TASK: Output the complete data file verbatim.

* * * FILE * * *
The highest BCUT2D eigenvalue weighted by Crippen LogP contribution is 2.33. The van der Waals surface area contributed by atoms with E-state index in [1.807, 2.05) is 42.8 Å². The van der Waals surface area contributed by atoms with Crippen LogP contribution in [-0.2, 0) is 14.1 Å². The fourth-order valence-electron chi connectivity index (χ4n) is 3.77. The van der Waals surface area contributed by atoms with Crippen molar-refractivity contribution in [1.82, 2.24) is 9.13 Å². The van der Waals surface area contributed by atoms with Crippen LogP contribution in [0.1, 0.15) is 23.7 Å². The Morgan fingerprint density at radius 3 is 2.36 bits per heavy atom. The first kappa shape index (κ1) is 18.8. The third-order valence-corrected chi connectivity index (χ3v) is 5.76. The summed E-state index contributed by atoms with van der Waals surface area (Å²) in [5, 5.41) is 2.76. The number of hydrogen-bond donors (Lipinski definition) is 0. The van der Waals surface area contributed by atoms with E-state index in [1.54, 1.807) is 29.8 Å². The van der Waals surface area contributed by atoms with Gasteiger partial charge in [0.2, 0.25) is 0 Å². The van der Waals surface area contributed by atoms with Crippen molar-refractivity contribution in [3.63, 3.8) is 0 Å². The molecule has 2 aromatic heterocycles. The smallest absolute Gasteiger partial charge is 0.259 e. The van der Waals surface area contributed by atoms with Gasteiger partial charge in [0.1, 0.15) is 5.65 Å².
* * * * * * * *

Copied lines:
The highest BCUT2D eigenvalue weighted by Crippen LogP contribution is 2.33. The van der Waals surface area contributed by atoms with E-state index in [1.807, 2.05) is 42.8 Å². The van der Waals surface area contributed by atoms with Crippen LogP contribution in [-0.2, 0) is 14.1 Å². The fourth-order valence-electron chi connectivity index (χ4n) is 3.77. The van der Waals surface area contributed by atoms with Crippen molar-refractivity contribution in [1.82, 2.24) is 9.13 Å². The van der Waals surface area contributed by atoms with Crippen LogP contribution in [0.1, 0.15) is 23.7 Å². The Morgan fingerprint density at radius 3 is 2.36 bits per heavy atom. The first kappa shape index (κ1) is 18.8. The third-order valence-corrected chi connectivity index (χ3v) is 5.76. The summed E-state index contributed by atoms with van der Waals surface area (Å²) in [5, 5.41) is 2.76. The number of hydrogen-bond donors (Lipinski definition) is 0. The van der Waals surface area contributed by atoms with E-state index in [1.54, 1.807) is 29.8 Å². The van der Waals surface area contributed by atoms with Gasteiger partial charge in [0.2, 0.25) is 0 Å². The van der Waals surface area contributed by atoms with Crippen molar-refractivity contribution in [3.63, 3.8) is 0 Å². The molecule has 2 aromatic heterocycles. The smallest absolute Gasteiger partial charge is 0.259 e. The van der Waals surface area contributed by atoms with Gasteiger partial charge in [0.1, 0.15) is 5.65 Å².